Renters May Be in Line for $53 Million in Stimulus Aid -- but at One State's Expense

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  • The federal government is reallocating rent relief funds for the states that need aid money the most.
  • In doing so, it's taking funds away from states that haven't spent enough of their rent relief dollars.

There's still funding for rent relief available. But that's partly because some states are having their aid pulled.

When the COVID-19 outbreak first erupted, it resulted in a massive wave of unemployment claims. In the absence of healthy savings accounts, many Americans quickly fell behind on essential bills, including housing payments.

Protections were put into place early on in the pandemic to prevent people from losing their homes. Homeowners were allowed to put their mortgages into forbearance, while an eviction ban stopped landlords from removing tenants on the basis of the non-payment of rent.

At this point, both protections have largely expired. But thankfully, there are still rent relief funds available for tenants who have yet to get current on their housing payments.

In fact, the federal government may soon be allocating an additional $53 million in rent relief funds to those states that need aid money the most. But that money is being taken back from a state that was too slow to give that aid out.

Montana residents could be losing out

Montana has, to date, been awarded $352 million in rental assistance funds across two rounds of funding. But the state has only distributed a little under $46 million, averaging $7,300 in assistance per household that's received aid so far.

Since Montana has been slow to disburse that aid, it's now having a large chunk of it taken back by the federal government. And it's not the only state where that's happening. Rather, Montana is one of 11 states that are losing aid due to having what's being called "excess" funding.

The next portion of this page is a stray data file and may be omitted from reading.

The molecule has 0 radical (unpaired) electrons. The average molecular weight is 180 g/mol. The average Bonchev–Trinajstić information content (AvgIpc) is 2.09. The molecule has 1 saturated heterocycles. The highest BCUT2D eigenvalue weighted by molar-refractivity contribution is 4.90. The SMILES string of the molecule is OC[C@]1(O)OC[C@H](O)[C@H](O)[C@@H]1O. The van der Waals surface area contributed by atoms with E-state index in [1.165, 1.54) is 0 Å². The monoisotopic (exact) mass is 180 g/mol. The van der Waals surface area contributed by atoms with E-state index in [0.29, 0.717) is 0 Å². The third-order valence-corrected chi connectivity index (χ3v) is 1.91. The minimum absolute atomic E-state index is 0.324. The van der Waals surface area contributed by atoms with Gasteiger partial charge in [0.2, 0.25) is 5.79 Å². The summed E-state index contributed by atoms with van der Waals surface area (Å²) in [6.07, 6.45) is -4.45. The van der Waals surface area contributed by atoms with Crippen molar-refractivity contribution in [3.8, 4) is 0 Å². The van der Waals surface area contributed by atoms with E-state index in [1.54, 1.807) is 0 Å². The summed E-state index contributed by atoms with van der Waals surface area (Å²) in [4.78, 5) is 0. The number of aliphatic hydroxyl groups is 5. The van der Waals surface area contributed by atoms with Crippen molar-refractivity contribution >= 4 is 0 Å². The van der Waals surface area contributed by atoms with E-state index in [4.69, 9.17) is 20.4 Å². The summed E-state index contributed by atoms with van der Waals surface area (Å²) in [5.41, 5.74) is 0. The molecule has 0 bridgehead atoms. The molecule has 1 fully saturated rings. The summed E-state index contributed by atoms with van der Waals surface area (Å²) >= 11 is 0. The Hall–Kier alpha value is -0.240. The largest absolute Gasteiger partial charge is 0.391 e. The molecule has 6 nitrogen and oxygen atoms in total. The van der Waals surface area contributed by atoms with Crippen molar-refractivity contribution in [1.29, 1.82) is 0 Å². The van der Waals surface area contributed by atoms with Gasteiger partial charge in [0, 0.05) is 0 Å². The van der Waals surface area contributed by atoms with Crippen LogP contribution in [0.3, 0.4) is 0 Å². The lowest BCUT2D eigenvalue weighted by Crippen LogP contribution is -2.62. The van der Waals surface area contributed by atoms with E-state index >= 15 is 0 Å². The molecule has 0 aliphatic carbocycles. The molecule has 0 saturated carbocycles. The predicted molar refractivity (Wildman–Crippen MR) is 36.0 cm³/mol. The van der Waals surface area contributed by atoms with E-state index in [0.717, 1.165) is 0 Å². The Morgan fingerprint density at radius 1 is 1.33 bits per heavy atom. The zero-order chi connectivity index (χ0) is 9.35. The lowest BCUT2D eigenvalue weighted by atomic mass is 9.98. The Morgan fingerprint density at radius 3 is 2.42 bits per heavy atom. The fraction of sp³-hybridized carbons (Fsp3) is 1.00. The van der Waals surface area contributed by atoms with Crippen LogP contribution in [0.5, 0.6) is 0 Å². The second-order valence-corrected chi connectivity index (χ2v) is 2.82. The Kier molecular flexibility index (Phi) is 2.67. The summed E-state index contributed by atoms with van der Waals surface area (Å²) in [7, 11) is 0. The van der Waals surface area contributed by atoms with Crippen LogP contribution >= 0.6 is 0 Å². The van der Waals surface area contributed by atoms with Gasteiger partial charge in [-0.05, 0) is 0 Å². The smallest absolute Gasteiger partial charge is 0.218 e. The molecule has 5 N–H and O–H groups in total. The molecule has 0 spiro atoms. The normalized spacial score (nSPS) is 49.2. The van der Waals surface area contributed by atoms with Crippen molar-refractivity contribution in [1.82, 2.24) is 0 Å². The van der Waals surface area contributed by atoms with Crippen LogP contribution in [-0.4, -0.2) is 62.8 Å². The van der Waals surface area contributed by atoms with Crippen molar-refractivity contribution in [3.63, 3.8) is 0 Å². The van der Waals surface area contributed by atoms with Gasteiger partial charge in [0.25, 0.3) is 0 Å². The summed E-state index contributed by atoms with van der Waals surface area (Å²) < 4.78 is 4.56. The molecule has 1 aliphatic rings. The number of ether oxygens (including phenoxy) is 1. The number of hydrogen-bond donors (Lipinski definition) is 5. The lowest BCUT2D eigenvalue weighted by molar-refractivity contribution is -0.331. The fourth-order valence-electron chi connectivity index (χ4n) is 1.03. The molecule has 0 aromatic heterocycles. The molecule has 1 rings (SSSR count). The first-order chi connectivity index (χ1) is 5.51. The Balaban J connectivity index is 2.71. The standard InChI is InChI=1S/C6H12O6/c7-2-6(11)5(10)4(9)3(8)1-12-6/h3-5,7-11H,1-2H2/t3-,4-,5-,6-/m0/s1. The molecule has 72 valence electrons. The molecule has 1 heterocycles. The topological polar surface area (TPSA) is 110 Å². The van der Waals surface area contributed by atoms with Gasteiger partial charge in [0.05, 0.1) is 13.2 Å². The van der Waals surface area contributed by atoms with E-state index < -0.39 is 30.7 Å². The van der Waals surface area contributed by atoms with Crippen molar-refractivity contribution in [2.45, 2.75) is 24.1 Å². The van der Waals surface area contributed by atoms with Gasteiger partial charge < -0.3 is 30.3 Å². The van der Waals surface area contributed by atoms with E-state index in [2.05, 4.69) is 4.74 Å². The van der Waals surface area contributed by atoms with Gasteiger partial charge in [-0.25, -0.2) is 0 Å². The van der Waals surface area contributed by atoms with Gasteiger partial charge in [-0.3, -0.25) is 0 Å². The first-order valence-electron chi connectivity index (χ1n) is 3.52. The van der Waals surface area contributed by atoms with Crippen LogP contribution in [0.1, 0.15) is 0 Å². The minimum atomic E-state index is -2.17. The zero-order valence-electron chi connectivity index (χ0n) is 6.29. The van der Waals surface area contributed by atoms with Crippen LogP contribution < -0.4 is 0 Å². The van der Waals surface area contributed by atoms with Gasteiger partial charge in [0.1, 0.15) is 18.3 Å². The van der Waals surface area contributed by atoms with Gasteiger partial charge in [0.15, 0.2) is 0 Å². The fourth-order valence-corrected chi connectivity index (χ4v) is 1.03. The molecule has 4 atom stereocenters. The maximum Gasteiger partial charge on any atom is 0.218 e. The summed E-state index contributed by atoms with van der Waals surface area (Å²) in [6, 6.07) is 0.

Montana received an award of $200 million for rent relief purposes under its initial round of funding. But the state was required to allocate 65% of that money by last September to avoid having some of those funds taken back. Since Montana didn't meet that requirement, it was forced to return $7.6 million in rent relief funds in December, and another $45.3 million in February.

Thankfully, the state has until 2025 to spend the $152 million it was awarded in its second round of funding. But the state is not happy about losing that $53 million, especially as it works through its backlog of rent relief applications.

One state's loss is other states' gain

While it's unfortunate that Montana is losing out on rent relief funds, the good news is that those dollars are being reallocated to states with a heavy need for assistance due to having a large percentage of renters. These include New York, New Jersey, California, and Illinois.

But still, Montana officials say the state's rent relief program is helping a lot of residents. Also, the state is aiming to launch an awareness campaign in an effort to encourage qualified tenants to apply for aid.

Montana has also directed some of its existing aid to the state health department for housing stability services. And it's actively working with the Montana Legal Services Association to identify tenants who are at risk of eviction.

Still, the state maintains that rent relief funds will only resolve a portion of its current housing crisis -- and a lack of affordable housing is an issue it continues to grapple with. Unfortunately, the rent relief funds Montana received cannot be used to build affordable housing. But the state's Commerce department is working on several projects that could help.

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